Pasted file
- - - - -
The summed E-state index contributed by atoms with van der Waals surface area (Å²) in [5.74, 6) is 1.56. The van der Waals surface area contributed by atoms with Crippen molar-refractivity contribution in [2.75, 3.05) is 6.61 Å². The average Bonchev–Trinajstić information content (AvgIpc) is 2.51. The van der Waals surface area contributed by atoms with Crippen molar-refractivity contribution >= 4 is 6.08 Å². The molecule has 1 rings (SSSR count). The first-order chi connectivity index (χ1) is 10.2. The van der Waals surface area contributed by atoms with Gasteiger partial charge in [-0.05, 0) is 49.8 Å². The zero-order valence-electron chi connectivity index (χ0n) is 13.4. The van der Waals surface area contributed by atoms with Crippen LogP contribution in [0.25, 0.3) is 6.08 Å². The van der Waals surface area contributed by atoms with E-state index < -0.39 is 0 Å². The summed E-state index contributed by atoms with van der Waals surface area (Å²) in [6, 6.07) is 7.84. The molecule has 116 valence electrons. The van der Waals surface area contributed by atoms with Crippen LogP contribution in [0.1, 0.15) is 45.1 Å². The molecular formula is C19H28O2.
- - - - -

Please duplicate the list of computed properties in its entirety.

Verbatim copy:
The summed E-state index contributed by atoms with van der Waals surface area (Å²) in [5.74, 6) is 1.56. The van der Waals surface area contributed by atoms with Crippen molar-refractivity contribution in [2.75, 3.05) is 6.61 Å². The average Bonchev–Trinajstić information content (AvgIpc) is 2.51. The van der Waals surface area contributed by atoms with Crippen molar-refractivity contribution >= 4 is 6.08 Å². The molecule has 1 rings (SSSR count). The first-order chi connectivity index (χ1) is 10.2. The van der Waals surface area contributed by atoms with Gasteiger partial charge in [-0.05, 0) is 49.8 Å². The zero-order valence-electron chi connectivity index (χ0n) is 13.4. The van der Waals surface area contributed by atoms with Crippen LogP contribution in [0.25, 0.3) is 6.08 Å². The van der Waals surface area contributed by atoms with E-state index < -0.39 is 0 Å². The summed E-state index contributed by atoms with van der Waals surface area (Å²) in [6, 6.07) is 7.84. The molecule has 116 valence electrons. The van der Waals surface area contributed by atoms with Crippen LogP contribution in [0.1, 0.15) is 45.1 Å². The molecular formula is C19H28O2.